Lack of access to equipment and training makes surgery desperately unsafe; but obstructed labour, life-threatening bleeding, and fistula are natural risks of childbirth and surgery is the only possible treatment. The same for breast cancer or cervical cancer, which strike women in the prime of their lives. A staggering 80% of emergency operations in low-resource settings are obstetric procedures, performed on women, because they have no other choice.
This year for International Women’s Day we want to talk about the obvious conclusion:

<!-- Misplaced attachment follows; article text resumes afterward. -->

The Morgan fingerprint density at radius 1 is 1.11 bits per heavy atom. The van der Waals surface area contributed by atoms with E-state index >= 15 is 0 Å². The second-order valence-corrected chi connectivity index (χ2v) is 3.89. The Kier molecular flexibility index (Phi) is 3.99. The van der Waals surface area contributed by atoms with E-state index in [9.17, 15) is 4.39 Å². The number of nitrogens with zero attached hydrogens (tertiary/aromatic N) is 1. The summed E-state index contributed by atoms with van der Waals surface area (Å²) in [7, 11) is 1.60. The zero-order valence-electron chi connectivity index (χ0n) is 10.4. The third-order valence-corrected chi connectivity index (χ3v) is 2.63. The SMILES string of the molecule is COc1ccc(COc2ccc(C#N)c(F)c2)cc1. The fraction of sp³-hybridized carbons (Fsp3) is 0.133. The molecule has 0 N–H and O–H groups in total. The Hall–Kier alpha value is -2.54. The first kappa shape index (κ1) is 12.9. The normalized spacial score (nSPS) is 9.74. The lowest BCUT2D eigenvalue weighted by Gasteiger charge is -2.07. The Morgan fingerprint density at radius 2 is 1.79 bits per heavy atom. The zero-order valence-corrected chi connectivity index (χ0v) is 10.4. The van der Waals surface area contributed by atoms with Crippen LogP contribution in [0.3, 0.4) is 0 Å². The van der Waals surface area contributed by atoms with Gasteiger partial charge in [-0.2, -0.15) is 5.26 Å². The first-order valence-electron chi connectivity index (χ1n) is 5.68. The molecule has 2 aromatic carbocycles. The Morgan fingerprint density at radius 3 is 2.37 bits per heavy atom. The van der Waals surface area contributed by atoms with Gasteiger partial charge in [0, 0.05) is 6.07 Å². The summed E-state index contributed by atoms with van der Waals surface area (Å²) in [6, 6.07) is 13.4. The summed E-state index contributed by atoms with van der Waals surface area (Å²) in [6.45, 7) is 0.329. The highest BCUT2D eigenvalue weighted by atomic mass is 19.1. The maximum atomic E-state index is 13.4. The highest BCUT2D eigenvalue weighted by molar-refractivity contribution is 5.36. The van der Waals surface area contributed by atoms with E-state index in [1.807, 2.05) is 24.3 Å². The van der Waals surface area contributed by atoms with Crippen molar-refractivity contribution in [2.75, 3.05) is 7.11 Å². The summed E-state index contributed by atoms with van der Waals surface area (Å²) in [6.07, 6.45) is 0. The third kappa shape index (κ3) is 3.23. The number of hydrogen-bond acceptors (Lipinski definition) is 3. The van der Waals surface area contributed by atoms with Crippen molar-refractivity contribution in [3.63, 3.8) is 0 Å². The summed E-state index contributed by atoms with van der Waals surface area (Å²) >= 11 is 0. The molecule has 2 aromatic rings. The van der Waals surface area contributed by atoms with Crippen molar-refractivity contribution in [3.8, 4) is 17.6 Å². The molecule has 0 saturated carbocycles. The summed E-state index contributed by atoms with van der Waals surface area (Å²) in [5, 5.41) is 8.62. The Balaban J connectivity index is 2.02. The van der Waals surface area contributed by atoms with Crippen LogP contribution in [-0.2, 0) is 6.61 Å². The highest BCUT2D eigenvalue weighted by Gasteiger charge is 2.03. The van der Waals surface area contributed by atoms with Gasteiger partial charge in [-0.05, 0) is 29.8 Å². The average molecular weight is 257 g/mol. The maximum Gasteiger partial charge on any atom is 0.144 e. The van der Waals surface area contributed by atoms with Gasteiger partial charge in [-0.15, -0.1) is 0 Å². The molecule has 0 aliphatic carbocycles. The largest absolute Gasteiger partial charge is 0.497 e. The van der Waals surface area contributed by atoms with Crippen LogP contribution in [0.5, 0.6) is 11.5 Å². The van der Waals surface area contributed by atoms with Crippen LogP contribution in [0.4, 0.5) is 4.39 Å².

Unsafe surgery is a women’s issue.
Unsafe surgery is a feminist issue.
Unsafe surgery is our issue.
And it’s time to take a stand.
On March 8th, 2014, we’re asking you to join us in support of access to safer surgery worldwide.
We’re creating an online resource of interviews and narratives from women around the world who know first hand why safe surgery is directly related to health, family, career and community; from colleagues on the frontline to loved ones from the operating table – we all have a story to tell.
In wealthier countries the lifetime risk of a mother dying during childbirth is 1 in 2,800. In sub-Saharan Africa it’s 1 in 16.
We take issue with this – and we hope you’ll join us.